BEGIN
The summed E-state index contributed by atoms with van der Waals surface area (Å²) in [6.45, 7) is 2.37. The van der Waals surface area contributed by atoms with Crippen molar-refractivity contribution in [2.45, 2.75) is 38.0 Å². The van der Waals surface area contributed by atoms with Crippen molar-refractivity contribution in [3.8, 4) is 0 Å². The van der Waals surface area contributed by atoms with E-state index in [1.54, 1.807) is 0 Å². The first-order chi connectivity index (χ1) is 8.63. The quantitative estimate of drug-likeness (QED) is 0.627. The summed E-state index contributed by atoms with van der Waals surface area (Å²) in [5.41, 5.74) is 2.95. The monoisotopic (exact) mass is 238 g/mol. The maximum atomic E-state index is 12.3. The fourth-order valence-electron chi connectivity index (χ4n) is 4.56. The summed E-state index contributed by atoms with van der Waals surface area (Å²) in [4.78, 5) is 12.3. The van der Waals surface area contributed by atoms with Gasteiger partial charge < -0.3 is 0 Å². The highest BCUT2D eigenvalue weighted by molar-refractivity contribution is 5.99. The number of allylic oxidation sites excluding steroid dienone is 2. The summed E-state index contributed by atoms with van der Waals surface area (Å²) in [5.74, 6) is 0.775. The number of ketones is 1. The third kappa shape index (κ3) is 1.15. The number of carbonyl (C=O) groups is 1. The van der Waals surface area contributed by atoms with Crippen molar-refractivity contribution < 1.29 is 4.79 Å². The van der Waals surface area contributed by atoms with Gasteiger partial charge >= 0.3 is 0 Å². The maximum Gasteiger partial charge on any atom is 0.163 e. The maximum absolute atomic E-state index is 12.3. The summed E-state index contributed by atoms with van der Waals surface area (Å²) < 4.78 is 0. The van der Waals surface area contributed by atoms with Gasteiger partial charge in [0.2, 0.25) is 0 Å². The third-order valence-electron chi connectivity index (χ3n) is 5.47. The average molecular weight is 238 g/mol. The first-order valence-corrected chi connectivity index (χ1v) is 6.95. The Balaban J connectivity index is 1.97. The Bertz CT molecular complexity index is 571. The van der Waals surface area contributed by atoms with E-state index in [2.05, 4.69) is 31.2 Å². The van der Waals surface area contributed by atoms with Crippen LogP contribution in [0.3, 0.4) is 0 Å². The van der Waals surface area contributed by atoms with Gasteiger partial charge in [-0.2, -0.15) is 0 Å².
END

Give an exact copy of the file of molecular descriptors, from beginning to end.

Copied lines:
The summed E-state index contributed by atoms with van der Waals surface area (Å²) in [6.45, 7) is 2.37. The van der Waals surface area contributed by atoms with Crippen molar-refractivity contribution in [2.45, 2.75) is 38.0 Å². The van der Waals surface area contributed by atoms with Crippen molar-refractivity contribution in [3.8, 4) is 0 Å². The van der Waals surface area contributed by atoms with E-state index in [1.54, 1.807) is 0 Å². The first-order chi connectivity index (χ1) is 8.63. The quantitative estimate of drug-likeness (QED) is 0.627. The summed E-state index contributed by atoms with van der Waals surface area (Å²) in [5.41, 5.74) is 2.95. The monoisotopic (exact) mass is 238 g/mol. The maximum atomic E-state index is 12.3. The fourth-order valence-electron chi connectivity index (χ4n) is 4.56. The summed E-state index contributed by atoms with van der Waals surface area (Å²) in [4.78, 5) is 12.3. The van der Waals surface area contributed by atoms with Gasteiger partial charge < -0.3 is 0 Å². The highest BCUT2D eigenvalue weighted by molar-refractivity contribution is 5.99. The number of allylic oxidation sites excluding steroid dienone is 2. The summed E-state index contributed by atoms with van der Waals surface area (Å²) in [5.74, 6) is 0.775. The number of ketones is 1. The third kappa shape index (κ3) is 1.15. The number of carbonyl (C=O) groups is 1. The van der Waals surface area contributed by atoms with Crippen molar-refractivity contribution < 1.29 is 4.79 Å². The van der Waals surface area contributed by atoms with Gasteiger partial charge >= 0.3 is 0 Å². The maximum Gasteiger partial charge on any atom is 0.163 e. The maximum absolute atomic E-state index is 12.3. The summed E-state index contributed by atoms with van der Waals surface area (Å²) < 4.78 is 0. The van der Waals surface area contributed by atoms with Gasteiger partial charge in [0.2, 0.25) is 0 Å². The third-order valence-electron chi connectivity index (χ3n) is 5.47. The average molecular weight is 238 g/mol. The first-order valence-corrected chi connectivity index (χ1v) is 6.95. The Balaban J connectivity index is 1.97. The Bertz CT molecular complexity index is 571. The van der Waals surface area contributed by atoms with E-state index in [2.05, 4.69) is 31.2 Å². The van der Waals surface area contributed by atoms with Crippen LogP contribution in [0.3, 0.4) is 0 Å². The van der Waals surface area contributed by atoms with Gasteiger partial charge in [-0.2, -0.15) is 0 Å².